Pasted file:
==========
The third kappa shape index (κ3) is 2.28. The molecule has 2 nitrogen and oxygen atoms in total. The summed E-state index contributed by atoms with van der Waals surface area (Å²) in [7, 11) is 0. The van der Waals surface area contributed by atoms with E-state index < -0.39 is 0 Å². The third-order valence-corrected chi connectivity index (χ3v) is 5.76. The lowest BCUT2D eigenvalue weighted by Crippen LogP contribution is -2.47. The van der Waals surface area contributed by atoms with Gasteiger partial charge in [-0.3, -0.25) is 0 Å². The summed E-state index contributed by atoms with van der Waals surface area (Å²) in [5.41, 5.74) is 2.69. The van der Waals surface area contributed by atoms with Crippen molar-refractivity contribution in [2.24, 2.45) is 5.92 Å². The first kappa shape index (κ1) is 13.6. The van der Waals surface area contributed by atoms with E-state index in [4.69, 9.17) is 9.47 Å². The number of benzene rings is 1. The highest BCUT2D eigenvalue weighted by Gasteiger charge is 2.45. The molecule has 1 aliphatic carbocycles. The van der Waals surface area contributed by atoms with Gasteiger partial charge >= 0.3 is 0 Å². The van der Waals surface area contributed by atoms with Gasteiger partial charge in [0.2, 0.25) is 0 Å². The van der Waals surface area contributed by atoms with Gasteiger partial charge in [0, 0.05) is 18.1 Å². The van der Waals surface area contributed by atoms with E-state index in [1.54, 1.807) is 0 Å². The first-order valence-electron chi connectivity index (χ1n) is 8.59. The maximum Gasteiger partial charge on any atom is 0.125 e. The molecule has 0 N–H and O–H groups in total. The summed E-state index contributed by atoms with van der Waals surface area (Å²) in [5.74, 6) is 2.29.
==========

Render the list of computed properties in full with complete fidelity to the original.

The third kappa shape index (κ3) is 2.28. The molecule has 2 nitrogen and oxygen atoms in total. The summed E-state index contributed by atoms with van der Waals surface area (Å²) in [7, 11) is 0. The van der Waals surface area contributed by atoms with E-state index < -0.39 is 0 Å². The third-order valence-corrected chi connectivity index (χ3v) is 5.76. The lowest BCUT2D eigenvalue weighted by Crippen LogP contribution is -2.47. The van der Waals surface area contributed by atoms with Gasteiger partial charge in [-0.3, -0.25) is 0 Å². The summed E-state index contributed by atoms with van der Waals surface area (Å²) in [5.41, 5.74) is 2.69. The van der Waals surface area contributed by atoms with Crippen molar-refractivity contribution in [2.24, 2.45) is 5.92 Å². The first kappa shape index (κ1) is 13.6. The van der Waals surface area contributed by atoms with E-state index in [4.69, 9.17) is 9.47 Å². The number of benzene rings is 1. The highest BCUT2D eigenvalue weighted by Gasteiger charge is 2.45. The molecule has 1 aliphatic carbocycles. The van der Waals surface area contributed by atoms with Gasteiger partial charge >= 0.3 is 0 Å². The van der Waals surface area contributed by atoms with Gasteiger partial charge in [0.2, 0.25) is 0 Å². The van der Waals surface area contributed by atoms with Gasteiger partial charge in [0, 0.05) is 18.1 Å². The van der Waals surface area contributed by atoms with E-state index in [1.54, 1.807) is 0 Å². The first-order valence-electron chi connectivity index (χ1n) is 8.59. The maximum Gasteiger partial charge on any atom is 0.125 e. The molecule has 0 N–H and O–H groups in total. The summed E-state index contributed by atoms with van der Waals surface area (Å²) in [5.74, 6) is 2.29.